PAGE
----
consistency of the minority group, and situational factors (such as
the affluence or social importance of the minority). Minority
influence most often operates through informational social influence
(as opposed to normative social influence) because the majority may be
indifferent to the liking of the minority.
Main article: Self-fulfilling prophecy
A self-fulfilling prophecy is a prediction that directly or indirectly
causes itself to become true due to positive feedback between belief
and behavior. A prophecy declared as truth (when it is actually false)
may sufficiently influence people, either through fear or logical
confusion, so that their reactions ultimately fulfill the once-false
prophecy. This term is credited to sociologist
Robert K. Merton
Robert K. Merton from
an article he published in 1948.
Main article: Reactance (psychology)
Reactance is the adoption of a view contrary to the view that a person
is being pressured to accept, perhaps due to a perceived threat to
behavioral freedoms. This phenomenon has also been called
anticonformity. While the results are the opposite of what the
influencer intended, the reactive behavior is a result of social
pressure. It is notable that anticonformity does not necessarily
mean independence. In many studies, reactance manifests itself in a
deliberate rejection of an influence, even if the influence is clearly
Main article: Obedience (human behavior)
Obedience is a form of social influence that derives from an authority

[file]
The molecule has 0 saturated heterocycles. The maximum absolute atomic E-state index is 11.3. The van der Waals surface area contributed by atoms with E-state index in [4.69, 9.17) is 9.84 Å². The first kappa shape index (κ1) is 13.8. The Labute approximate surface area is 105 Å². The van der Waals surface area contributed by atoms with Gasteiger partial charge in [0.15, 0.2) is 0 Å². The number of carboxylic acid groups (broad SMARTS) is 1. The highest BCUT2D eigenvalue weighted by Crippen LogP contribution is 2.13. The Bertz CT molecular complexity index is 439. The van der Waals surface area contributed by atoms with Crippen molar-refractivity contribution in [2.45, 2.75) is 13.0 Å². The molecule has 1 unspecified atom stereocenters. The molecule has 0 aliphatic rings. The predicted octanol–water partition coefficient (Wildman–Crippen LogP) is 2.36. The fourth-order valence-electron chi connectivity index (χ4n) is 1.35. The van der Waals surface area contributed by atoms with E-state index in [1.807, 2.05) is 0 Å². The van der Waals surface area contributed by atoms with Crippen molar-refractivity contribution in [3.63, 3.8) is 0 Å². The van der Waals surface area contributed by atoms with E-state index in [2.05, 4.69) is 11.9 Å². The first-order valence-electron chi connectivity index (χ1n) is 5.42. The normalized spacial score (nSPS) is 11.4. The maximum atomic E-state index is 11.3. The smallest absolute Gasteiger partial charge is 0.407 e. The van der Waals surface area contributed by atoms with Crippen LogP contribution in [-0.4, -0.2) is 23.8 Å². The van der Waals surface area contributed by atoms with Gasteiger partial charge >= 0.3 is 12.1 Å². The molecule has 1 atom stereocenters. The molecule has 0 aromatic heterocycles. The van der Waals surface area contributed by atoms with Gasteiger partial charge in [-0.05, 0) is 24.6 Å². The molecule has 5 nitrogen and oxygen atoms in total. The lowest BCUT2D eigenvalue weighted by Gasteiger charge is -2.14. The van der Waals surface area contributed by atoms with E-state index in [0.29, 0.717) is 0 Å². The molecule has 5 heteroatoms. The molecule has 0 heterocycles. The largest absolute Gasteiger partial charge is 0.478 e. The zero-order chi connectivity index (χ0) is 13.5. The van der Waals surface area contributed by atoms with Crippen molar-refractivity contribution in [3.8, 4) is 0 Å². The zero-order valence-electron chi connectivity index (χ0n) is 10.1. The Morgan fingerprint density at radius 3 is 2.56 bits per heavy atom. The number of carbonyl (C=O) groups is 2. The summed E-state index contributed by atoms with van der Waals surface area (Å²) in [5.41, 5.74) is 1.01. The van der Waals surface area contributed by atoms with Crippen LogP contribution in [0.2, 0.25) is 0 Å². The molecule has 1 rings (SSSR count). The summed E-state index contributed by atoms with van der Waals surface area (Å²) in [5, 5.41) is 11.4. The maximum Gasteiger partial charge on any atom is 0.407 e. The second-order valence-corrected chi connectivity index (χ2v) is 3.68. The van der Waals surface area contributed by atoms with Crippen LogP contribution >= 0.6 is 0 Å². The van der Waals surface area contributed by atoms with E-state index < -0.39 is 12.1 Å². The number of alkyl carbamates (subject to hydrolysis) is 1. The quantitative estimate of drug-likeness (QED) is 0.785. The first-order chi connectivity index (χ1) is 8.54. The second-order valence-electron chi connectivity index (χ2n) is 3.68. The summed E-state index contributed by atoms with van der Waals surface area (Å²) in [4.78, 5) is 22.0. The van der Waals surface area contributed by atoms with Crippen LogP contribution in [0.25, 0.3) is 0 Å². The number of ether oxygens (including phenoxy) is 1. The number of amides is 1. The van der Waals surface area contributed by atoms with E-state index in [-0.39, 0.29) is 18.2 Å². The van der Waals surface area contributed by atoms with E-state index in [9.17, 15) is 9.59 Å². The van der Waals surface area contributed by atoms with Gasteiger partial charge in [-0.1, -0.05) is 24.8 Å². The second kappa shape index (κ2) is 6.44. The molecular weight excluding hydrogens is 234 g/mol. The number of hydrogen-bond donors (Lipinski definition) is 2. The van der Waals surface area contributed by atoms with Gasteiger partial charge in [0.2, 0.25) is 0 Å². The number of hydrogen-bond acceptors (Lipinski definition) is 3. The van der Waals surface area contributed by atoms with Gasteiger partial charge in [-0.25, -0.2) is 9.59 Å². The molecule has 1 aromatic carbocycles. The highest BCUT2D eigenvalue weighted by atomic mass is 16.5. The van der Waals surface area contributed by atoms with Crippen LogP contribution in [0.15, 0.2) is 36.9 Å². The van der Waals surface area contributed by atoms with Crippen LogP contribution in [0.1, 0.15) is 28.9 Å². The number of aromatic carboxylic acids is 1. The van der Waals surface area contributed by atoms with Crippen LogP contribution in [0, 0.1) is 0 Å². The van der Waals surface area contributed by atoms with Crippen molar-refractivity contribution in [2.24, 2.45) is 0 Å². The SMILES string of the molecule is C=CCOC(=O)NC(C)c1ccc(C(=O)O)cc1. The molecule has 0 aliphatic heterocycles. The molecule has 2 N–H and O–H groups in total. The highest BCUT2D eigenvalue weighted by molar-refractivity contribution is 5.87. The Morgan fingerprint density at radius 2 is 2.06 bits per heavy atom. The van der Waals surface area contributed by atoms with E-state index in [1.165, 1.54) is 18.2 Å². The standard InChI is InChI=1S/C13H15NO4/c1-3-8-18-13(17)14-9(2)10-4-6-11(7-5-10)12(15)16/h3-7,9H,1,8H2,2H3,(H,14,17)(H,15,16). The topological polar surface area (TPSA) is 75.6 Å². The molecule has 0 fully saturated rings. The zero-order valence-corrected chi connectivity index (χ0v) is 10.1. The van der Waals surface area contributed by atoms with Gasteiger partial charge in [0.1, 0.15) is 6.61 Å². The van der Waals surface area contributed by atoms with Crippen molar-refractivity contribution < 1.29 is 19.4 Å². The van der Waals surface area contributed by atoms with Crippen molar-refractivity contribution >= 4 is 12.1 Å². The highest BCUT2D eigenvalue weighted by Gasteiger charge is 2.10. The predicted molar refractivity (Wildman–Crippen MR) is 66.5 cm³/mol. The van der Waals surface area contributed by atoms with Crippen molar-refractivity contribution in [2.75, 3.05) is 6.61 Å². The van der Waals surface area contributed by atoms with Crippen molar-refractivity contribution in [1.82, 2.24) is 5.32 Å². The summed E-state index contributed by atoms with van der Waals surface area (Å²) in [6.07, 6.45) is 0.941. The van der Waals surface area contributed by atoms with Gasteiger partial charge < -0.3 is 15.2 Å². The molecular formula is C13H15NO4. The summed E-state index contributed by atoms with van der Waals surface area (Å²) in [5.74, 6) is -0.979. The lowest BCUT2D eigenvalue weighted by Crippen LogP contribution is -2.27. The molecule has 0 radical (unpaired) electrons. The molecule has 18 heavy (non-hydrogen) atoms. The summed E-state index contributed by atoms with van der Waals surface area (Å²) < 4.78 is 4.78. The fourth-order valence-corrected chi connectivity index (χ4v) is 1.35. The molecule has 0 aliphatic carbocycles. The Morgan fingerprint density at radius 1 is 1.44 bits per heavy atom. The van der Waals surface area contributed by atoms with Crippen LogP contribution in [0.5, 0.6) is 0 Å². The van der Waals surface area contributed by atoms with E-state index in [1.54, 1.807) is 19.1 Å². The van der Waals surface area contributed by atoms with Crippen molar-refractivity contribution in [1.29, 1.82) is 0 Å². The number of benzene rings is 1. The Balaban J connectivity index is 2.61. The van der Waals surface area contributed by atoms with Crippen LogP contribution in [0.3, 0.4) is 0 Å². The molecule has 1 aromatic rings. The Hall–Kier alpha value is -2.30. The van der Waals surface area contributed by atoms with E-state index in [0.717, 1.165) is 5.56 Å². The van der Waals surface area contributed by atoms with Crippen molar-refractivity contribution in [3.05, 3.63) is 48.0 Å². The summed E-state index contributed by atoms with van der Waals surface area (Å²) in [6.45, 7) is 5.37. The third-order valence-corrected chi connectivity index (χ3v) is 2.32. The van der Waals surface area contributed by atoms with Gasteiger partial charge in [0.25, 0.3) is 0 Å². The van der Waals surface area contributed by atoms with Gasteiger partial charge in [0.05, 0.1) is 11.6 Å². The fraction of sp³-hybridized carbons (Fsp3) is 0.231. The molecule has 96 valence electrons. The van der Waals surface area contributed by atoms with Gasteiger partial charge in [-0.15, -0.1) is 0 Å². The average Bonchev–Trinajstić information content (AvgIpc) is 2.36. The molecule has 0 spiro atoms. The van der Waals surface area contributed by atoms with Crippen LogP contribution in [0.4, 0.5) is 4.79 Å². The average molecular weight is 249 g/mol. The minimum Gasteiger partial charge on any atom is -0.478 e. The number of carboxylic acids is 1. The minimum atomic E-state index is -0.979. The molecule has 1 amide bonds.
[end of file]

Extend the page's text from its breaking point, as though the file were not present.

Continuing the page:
figure. The Milgram experiment, Zimbardo's Stanford prison experiment,
Hofling hospital experiment are three particularly well-known
experiments on obedience, and they all conclude that humans are
surprisingly obedient in the presence of perceived legitimate
Main article: Persuasion
Persuasion is the process of guiding oneself or another toward the
adoption of an attitude by rational or symbolic means. Robert Cialdini
defined six "weapons of influence": reciprocity, commitment, social
proof, authority, liking, and scarcity. These "weapons of influence"
attempt to bring about conformity by directed means.
occur through appeals to reason or appeals to emotion.
Main article: Psychological manipulation
Psychological manipulation is a type of social influence that aims to
change the behavior or perception of others through abusive,
deceptive, or underhanded tactics. By advancing the interests of
the manipulator, often at another's expense, such methods could be
considered exploitative, abusive, devious, and deceptive.
Social influence is not necessarily negative. For example, doctors can
try to persuade patients to change unhealthy habits. Social influence
is generally perceived to be harmless when it respects the right of
the influenced to accept or reject it, and is not unduly coercive.
Depending on the context and motivations, social influence may
constitute underhanded manipulation.
Abusive power and control
Main article: Abusive power and control
Controlling abusers use tactics to exert power and control over their
victims. The goal of the abuser is to control and intimidate the
victim or to influence them to feel that they do not have an equal
voice in the relationship.
Main article: Propaganda
Propaganda is information that is not objective and is used primarily
to influence an audience and further an agenda, often by presenting
facts selectively to encourage a particular synthesis or perception,
or using loaded language to produce an emotional rather than a